I have to admit, I never subscribed to a daily newspaper. I love news and get them in many ways. When I ride the train to Manhattan I’d always look for the paper another passenger had left behind. On rare occasions I was even observed digging through the tubs of used newspapers at the Hoboken station. Killing time on a train with no internet connection is when I desperately need a newspaper. Mostly, I get my news online. What could be better than up to the minute, targeted news?
Well, in a futile effort to turn back time, the Philadelphia Inquirer is trying to fend off declining print circulation by giving the print edition more relevancy. How? By instituting a policy of “print first” and instructing staff not to break stories on line.
I’ve talked recently with a few people in the publishing industry. While all share the same core problem: advertising for their online media does not compensate for the decline in print ad revenues and smaller circulation, none thought that this trend is reversible and that by restricting your online content, demand for the print product will suddenly rise.
It brings up a few good questions.
Is the printed newspaper as we know it doomed for extinction?
I think so. Good content still has a market, and it will still be paid for by advertising prior, during and around the content. Since so many of us carry with us everywhere our electronic reading devices (from the laptop, through the iphone to the Kindle), the need for a printed boundle of broad content will diminish.
How will publishers make money then? What is the future business model?
We all know that charging users for online content works only in very special places where the content is of high professional value or the employer, rather than the consumer, pays the bill. Many of the paid subscribers of the WSJ.com or the Harvard Business Review HBR.com do not foot the bill themselves. Nobody else is able to charge for content. Salon.com have tried every possible avenue in the last few years and settled on just tons of advertising.
What can the local newspaper do? what will publishing 2.0 look like? Become the center of local information and local community. Open up and think about the paper not as an employer of journalists, but as a provider of unique and easy to access valued content.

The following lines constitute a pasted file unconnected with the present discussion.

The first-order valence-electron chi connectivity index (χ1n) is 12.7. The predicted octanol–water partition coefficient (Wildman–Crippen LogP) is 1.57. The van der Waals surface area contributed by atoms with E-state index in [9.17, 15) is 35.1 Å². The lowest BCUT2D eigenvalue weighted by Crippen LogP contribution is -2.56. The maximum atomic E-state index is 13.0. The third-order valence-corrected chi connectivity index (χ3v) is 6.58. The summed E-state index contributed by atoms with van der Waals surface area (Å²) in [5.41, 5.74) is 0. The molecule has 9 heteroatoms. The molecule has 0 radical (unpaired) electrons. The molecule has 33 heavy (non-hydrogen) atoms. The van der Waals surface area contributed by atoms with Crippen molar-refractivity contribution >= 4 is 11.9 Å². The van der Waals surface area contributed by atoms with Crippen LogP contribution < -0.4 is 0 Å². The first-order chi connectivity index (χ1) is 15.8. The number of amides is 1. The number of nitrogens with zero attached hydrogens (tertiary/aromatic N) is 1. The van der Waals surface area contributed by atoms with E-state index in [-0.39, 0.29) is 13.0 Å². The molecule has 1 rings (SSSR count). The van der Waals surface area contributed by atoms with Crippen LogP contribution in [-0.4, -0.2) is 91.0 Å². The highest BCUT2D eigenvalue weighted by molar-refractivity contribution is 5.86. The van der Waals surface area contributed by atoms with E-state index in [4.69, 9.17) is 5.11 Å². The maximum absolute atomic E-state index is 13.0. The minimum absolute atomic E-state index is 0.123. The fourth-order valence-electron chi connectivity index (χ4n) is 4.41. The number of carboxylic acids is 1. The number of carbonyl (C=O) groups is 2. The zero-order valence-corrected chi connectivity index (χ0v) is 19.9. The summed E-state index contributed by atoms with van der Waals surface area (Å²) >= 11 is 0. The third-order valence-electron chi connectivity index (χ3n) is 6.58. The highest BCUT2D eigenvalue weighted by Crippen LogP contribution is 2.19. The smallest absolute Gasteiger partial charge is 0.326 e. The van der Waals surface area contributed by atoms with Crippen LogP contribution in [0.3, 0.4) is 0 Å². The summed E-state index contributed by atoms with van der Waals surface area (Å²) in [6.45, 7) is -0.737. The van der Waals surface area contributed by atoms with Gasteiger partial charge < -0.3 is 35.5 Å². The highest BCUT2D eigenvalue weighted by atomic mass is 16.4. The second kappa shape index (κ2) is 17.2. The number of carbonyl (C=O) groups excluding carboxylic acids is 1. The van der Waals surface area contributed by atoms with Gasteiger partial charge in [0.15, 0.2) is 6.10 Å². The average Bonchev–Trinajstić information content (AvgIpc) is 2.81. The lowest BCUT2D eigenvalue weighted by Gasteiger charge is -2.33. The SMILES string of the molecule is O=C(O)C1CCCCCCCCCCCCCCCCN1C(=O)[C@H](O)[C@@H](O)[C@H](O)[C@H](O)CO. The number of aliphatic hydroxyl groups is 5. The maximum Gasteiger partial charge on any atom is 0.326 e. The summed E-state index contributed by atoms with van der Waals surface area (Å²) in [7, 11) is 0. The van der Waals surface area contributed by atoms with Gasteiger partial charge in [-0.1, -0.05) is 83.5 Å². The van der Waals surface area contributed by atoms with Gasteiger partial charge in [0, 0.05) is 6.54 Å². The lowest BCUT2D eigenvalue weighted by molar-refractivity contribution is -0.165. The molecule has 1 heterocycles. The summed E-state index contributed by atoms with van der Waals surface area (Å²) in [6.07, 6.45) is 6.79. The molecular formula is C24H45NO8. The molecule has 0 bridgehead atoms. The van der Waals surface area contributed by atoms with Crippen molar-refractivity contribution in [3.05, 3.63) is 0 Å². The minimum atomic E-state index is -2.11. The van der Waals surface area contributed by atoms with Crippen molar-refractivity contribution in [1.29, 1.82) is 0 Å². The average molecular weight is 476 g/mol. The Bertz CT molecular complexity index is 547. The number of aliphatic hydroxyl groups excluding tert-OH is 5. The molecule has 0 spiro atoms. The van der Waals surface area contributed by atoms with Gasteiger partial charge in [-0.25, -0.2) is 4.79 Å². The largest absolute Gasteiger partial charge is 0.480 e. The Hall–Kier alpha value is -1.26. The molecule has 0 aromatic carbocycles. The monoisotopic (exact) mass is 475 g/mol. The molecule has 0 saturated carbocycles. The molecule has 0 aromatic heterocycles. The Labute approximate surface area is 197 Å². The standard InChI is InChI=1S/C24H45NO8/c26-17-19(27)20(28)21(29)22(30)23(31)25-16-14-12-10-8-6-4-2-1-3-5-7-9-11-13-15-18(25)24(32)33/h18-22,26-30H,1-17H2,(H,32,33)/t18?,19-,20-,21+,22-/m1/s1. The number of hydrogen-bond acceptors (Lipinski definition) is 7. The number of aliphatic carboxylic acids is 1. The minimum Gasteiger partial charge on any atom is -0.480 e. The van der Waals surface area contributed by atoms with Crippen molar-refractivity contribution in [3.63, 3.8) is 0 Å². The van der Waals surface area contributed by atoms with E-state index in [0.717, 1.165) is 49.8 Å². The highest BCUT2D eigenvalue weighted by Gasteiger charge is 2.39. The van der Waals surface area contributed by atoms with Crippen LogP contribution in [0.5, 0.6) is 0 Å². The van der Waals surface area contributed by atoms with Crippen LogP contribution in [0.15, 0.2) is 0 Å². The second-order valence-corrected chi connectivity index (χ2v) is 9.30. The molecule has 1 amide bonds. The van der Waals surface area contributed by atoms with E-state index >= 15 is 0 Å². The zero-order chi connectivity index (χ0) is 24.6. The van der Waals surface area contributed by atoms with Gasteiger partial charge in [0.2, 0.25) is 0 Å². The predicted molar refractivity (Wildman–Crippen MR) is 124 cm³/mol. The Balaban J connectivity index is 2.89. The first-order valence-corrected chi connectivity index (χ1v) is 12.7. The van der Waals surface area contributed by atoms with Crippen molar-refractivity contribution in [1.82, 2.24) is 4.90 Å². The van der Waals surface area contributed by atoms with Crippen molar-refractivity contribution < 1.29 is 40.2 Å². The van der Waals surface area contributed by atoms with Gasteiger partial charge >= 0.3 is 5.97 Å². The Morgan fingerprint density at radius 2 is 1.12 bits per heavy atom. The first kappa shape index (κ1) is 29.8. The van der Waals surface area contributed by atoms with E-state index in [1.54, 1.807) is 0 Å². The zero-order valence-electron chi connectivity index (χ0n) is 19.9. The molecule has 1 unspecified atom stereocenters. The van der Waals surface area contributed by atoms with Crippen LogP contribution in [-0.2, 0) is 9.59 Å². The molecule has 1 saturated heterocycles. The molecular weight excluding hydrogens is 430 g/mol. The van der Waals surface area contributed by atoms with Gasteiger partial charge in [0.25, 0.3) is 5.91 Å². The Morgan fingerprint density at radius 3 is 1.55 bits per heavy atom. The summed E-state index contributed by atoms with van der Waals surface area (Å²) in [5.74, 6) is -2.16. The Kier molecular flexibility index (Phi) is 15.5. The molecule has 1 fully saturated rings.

The content will come from many sources. AP, Local reporters, Local analysts, Community journalists, local and global bloggers, etc. The publisher returns to being a content publisher rather than a content producer. By sifting through the mountains of content, editors can clean, categorize, source, filter, tag and recommend content so we as users get relevant content we care about (and are willing to tolerate the ads that accompany them. In one of the successful models I’ve seen, the premium accounts main premium is the removal of most ads.)
Advertising budgets are moving online (33% increase in the last year) consistently with the increase of time we spend online. As ad technology, bandwidth and targeting algorithms improve, a publisher that can deliver a highly segmented audience with a high quality ad experience will be able to ask for top dollars.
Online advertising rates will increase. As we move towards a 100% trackable media, the difference between TV and the computer will diminish. Both channels will deliver similar content supported by ads. Advertisers will pay by reach, and if the quality of the experience is the same, an interactive experience where the user can click the ad and go to the advertiser should be worth more!.
The newspaper will become local media center that is more open, interactive, customized and relevant. Eventually, even profitable.